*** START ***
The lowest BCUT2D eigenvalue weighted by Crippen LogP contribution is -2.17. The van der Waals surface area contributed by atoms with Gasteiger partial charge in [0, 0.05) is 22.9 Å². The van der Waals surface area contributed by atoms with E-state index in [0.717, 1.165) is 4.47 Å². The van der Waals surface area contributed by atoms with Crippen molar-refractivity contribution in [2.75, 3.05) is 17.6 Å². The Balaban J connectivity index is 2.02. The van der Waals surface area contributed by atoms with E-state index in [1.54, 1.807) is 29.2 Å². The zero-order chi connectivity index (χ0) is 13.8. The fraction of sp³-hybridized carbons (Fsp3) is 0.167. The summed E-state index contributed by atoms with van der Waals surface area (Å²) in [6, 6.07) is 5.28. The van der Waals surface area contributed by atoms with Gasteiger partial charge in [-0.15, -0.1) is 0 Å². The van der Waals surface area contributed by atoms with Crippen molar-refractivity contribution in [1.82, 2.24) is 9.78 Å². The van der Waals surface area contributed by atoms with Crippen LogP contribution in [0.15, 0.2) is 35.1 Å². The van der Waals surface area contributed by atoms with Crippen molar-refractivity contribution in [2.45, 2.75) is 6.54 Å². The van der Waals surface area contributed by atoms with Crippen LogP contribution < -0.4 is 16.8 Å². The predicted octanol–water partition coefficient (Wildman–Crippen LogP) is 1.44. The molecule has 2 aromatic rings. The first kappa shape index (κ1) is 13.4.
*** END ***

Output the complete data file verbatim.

The lowest BCUT2D eigenvalue weighted by Crippen LogP contribution is -2.17. The van der Waals surface area contributed by atoms with Gasteiger partial charge in [0, 0.05) is 22.9 Å². The van der Waals surface area contributed by atoms with E-state index in [0.717, 1.165) is 4.47 Å². The van der Waals surface area contributed by atoms with Crippen molar-refractivity contribution in [2.75, 3.05) is 17.6 Å². The Balaban J connectivity index is 2.02. The van der Waals surface area contributed by atoms with E-state index in [1.54, 1.807) is 29.2 Å². The zero-order chi connectivity index (χ0) is 13.8. The fraction of sp³-hybridized carbons (Fsp3) is 0.167. The summed E-state index contributed by atoms with van der Waals surface area (Å²) in [6, 6.07) is 5.28. The van der Waals surface area contributed by atoms with Gasteiger partial charge in [-0.15, -0.1) is 0 Å². The van der Waals surface area contributed by atoms with Crippen molar-refractivity contribution in [1.82, 2.24) is 9.78 Å². The van der Waals surface area contributed by atoms with Crippen LogP contribution in [0.15, 0.2) is 35.1 Å². The van der Waals surface area contributed by atoms with Crippen molar-refractivity contribution in [2.45, 2.75) is 6.54 Å². The van der Waals surface area contributed by atoms with Crippen LogP contribution < -0.4 is 16.8 Å². The predicted octanol–water partition coefficient (Wildman–Crippen LogP) is 1.44. The molecule has 2 aromatic rings. The first kappa shape index (κ1) is 13.4.